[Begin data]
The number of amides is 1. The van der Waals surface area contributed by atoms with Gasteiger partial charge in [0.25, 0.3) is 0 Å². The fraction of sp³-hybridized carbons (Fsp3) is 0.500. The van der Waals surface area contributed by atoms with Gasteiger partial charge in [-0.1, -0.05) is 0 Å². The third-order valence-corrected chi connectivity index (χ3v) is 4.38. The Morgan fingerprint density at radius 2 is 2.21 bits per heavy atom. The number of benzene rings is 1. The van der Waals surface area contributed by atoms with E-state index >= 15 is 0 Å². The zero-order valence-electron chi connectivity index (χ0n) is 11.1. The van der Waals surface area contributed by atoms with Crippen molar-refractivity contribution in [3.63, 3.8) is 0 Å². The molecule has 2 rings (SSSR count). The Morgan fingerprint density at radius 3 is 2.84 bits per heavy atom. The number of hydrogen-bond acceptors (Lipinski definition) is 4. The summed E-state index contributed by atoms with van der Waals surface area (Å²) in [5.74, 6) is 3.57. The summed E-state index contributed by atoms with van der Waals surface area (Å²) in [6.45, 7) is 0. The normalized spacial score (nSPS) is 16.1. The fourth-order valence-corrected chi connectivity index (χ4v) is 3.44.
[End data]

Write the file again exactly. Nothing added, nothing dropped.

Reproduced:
The number of amides is 1. The van der Waals surface area contributed by atoms with Gasteiger partial charge in [0.25, 0.3) is 0 Å². The fraction of sp³-hybridized carbons (Fsp3) is 0.500. The van der Waals surface area contributed by atoms with Gasteiger partial charge in [-0.1, -0.05) is 0 Å². The third-order valence-corrected chi connectivity index (χ3v) is 4.38. The Morgan fingerprint density at radius 2 is 2.21 bits per heavy atom. The number of benzene rings is 1. The van der Waals surface area contributed by atoms with E-state index >= 15 is 0 Å². The zero-order valence-electron chi connectivity index (χ0n) is 11.1. The van der Waals surface area contributed by atoms with Crippen molar-refractivity contribution in [3.63, 3.8) is 0 Å². The molecule has 2 rings (SSSR count). The Morgan fingerprint density at radius 3 is 2.84 bits per heavy atom. The number of hydrogen-bond acceptors (Lipinski definition) is 4. The summed E-state index contributed by atoms with van der Waals surface area (Å²) in [5.74, 6) is 3.57. The summed E-state index contributed by atoms with van der Waals surface area (Å²) in [6.45, 7) is 0. The normalized spacial score (nSPS) is 16.1. The fourth-order valence-corrected chi connectivity index (χ4v) is 3.44.